John Dix Suggett was the son of Matthew Suggett (b. c1818 in Kettlestone, Norfolk – d. 1876, aged 58) and Susannah Haverson (b. c1813 in West Newton, Norfolk – d. 1886, aged 74), who had married in Lynn in 1842. Matthew worked as a Customs Officer, boarding and inspecting the cargoes of ships entering the port of Lynn. Susannah was committed to the Ipswich Lunatic Asylum and he had to bring up the children on his own for several years. He and Susannah had four children:-

1) John Dix. 2) Dix – see No. 105, High Street (b. 1843). 3) Ann Maria (b. 1845/6 – m. William Henry Roberts in 1879). 4) Samuel (b. 1852 – m. Mary Anne Langford in 1877 – d. 1918, aged 65).

The youngest son Samuel  became a commission agent but was admitted to Hellesdon Hospital, Norwich as a certified lunatic and died there in 1918, aged 65.

Mary Anne was the daughter of Albert F. Langford (b. c1829), the Norfolk Street chemist, and brother to Emmerson Langford (b. c1867), who ran a tobacconist’s shop in Blackfriars Road and an ironmongery in Norfolk Street).

The nine children of John Dix and Ellen Suggett who survived infancy were:-

1) Ellen Mary (b. 1866 – d. 1954, aged 87 in Kent). 2) Kathleen Martha (b. 1868 – d. 1955 in Lynn, aged 87). 3) Fanny Louise (b. c1870 – d. 1852/3 in Kent, aged 83). 4) John William (b. 1890). 5) Alfred (b. 1874 – d. 1941, aged 67). 6) Charles Matthew (b. 1876 – d. 1953, aged 77 in Lynn). 7) Ada Marian, a nursery governess  (b. 1878 – d. 1949, aged 71 in Lynn). 8) Walter (b. 1880 – d. 1949, aged 68 in Lynn). 9) Frank Edward (b. 1882).

None of the four girls married and Ellen appears to have run a millinery business that thrived for over three decades and which gave employment at various times to her siblings, Kathleen and Fanny.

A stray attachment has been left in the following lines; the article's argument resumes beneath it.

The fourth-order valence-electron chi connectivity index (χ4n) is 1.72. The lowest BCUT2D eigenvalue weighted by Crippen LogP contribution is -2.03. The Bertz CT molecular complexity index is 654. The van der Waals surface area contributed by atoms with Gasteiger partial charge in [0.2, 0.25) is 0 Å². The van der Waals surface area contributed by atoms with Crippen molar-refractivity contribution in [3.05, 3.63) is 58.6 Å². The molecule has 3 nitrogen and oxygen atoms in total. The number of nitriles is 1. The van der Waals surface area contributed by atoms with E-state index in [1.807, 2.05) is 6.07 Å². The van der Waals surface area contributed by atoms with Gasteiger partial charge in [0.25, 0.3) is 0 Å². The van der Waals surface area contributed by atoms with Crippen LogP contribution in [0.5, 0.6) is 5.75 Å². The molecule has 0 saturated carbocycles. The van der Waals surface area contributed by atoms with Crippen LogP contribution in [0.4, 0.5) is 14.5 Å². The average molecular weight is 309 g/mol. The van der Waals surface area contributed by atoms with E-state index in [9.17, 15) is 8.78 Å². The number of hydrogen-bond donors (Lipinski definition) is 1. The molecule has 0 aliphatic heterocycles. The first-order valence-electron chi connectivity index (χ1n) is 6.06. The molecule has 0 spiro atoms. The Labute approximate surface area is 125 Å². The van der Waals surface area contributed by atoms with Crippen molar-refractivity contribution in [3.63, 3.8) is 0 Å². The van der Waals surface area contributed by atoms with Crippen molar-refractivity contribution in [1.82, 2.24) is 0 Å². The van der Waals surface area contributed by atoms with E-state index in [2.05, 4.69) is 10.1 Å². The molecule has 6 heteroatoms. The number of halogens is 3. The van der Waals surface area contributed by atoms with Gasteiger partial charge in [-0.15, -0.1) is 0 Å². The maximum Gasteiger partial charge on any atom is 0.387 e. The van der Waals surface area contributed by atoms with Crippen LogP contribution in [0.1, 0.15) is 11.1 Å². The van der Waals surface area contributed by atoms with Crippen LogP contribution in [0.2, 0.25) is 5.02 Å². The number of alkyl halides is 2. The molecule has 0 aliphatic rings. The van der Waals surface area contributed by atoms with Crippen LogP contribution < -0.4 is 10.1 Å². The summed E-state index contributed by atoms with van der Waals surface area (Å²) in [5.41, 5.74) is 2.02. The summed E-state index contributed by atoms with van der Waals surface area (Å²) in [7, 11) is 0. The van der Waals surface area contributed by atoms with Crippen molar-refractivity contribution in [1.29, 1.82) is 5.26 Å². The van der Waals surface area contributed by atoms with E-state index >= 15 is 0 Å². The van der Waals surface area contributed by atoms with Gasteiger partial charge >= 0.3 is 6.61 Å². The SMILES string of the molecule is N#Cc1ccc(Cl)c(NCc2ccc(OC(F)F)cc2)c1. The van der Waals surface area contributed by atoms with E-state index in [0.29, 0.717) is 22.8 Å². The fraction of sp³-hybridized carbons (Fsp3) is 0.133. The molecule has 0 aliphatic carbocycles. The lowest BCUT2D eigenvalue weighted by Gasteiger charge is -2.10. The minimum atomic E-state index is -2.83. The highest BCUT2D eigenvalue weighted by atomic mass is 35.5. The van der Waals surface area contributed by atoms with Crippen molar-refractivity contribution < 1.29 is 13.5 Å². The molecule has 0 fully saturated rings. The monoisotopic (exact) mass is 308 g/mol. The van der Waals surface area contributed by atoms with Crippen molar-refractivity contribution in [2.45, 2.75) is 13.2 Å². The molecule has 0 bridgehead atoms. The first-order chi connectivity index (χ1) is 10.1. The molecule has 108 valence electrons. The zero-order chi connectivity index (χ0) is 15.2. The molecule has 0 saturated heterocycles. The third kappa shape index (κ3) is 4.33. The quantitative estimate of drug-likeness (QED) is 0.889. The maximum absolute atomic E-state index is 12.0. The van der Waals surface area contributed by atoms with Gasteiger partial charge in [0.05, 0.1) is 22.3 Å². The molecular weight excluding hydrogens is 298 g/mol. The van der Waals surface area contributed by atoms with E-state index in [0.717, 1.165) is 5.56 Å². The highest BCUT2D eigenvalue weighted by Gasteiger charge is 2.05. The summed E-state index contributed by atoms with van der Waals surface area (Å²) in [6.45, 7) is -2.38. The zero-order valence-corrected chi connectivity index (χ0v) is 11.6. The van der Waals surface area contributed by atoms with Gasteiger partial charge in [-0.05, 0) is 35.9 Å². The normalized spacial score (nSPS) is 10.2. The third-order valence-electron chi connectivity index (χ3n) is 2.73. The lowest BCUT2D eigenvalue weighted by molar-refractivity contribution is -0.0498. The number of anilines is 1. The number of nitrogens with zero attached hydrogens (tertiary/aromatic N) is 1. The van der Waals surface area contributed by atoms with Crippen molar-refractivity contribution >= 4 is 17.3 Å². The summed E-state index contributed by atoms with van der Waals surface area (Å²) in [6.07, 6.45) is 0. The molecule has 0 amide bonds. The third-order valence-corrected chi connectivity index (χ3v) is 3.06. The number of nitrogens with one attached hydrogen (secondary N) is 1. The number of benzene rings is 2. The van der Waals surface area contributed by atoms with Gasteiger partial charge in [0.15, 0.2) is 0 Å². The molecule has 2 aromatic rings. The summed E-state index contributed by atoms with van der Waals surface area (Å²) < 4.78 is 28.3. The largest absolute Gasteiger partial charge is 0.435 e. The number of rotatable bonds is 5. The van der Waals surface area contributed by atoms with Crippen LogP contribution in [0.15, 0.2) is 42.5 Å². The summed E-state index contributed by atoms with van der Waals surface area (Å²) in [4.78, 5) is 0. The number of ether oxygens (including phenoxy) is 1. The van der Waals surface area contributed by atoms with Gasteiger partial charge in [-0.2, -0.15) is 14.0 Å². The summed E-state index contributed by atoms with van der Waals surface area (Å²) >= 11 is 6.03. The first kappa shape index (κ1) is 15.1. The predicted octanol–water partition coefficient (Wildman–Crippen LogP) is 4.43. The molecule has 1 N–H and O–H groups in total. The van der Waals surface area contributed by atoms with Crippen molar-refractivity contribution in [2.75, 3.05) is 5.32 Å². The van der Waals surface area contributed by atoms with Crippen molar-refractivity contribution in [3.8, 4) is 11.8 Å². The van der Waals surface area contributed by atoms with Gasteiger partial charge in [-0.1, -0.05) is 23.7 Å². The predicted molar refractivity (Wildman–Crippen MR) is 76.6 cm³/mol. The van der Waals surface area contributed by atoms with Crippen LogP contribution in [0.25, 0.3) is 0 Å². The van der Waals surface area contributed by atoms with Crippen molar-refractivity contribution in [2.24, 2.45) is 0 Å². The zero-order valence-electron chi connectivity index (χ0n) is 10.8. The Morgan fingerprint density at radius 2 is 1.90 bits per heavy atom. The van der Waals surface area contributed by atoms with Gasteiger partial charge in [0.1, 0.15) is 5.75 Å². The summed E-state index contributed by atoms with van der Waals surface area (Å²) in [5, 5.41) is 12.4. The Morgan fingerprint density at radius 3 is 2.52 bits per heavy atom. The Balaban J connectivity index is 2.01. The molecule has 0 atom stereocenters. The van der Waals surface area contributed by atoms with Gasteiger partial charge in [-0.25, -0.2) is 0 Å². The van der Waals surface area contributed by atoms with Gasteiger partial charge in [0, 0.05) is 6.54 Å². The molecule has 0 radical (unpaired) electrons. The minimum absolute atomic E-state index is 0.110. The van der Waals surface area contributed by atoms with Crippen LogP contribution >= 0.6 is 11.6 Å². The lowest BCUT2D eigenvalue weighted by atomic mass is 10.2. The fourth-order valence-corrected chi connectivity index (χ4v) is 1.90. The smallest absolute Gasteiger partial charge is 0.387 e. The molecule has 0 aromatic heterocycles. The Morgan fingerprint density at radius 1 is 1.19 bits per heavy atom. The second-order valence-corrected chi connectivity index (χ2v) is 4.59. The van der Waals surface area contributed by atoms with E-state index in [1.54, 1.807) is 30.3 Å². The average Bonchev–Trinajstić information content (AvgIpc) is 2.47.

The year 1891 provides the first reference to Ellen working, when both she and Fanny were recorded as milliners in the census. They were at home with their parents in Valingers Road, aged 24 and 21 respectively. It is not known whether they were working on their own account or for another milliner in the town. By 1896, Ellen had established her own business at 99, High Street, moving here in about 1904.

The 1901 census catches Ellen and Kathleen visiting William Pheasant, a schoolmaster, and his wife Charlotte, an assistant schoolmistress at their home in Swaffham. It may well be that this was a business call by the two sisters. In 1911 at census time Ellen was recorded as head of the household at 310, High Street, Rochester and she may have had a branch of the business in Kent. Staying with her were her sister Fanny, working for her as a milliner, and their brother Walter, a clerk to a chartered accountant. Also there was a young milliner’s assistant. There is every reason to suppose that Ellen had property and business interests in Rochester because both she and Fanny died in Kent in the 1950’s. However, the millinery business at No. 35 continued for several years, being listed until 1930. It is possible that Kathleen managed the business in Lynn when Ellen was away – she died in the town in 1955.

c1934 – c1960s (The London Central Meat Co. Ltd.)

The London Central Meat Co. Ltd., had opened a branch here by 1934/5 when they were listed in Kelly’s directory. In February 1935 they applied for permission to alter the premises. The company had been established in about 1884 and had branches all over the country.

For over 30 years, until his death on 20th May, 1933, the Managing Director of the firm was Herbert Lea. Born in Church Gresley in Derbyshire in about 1863, Herbert was the son of William (b. c1818) and Mary (b. c1825) Lea. William was a coal miner from Linton in Derbyshire and Mary came from Measham in Leicestershire. Many of the male inhabitants of Church Gresley in the second half of the 19th Century were either miners or potters. In 1871, the Leas’ eldest son William was working as a slip-maker in a pottery, as was his younger brother George. Herbert went into the mines after leaving school but by 1891 he had become a butcher’s assistant, and within ten years was the General Manager of the London Central Meat Company Limited.

In 1914, the company went into voluntary liquidation and the business was transferred to ‘The New London Central Meat Company Limited’.

By 1951, a second branch had opened on Lynn’s High Street, at No. 122.

Both branches were listed in Kelly’s directory for 1954 but by 1960 had been taken over by Baxters (Butchers) limited.

c1937 (London, Midland & Scottish Railway Company.

The agency office of the London, Midland & Scottish Railway Company was here in 1937.

c1965 – c1973 (Baxters (Butchers) Limited)

The London Central Meat Co. Ltd. became Baxters (Butchers) Ltd., in the 1960s.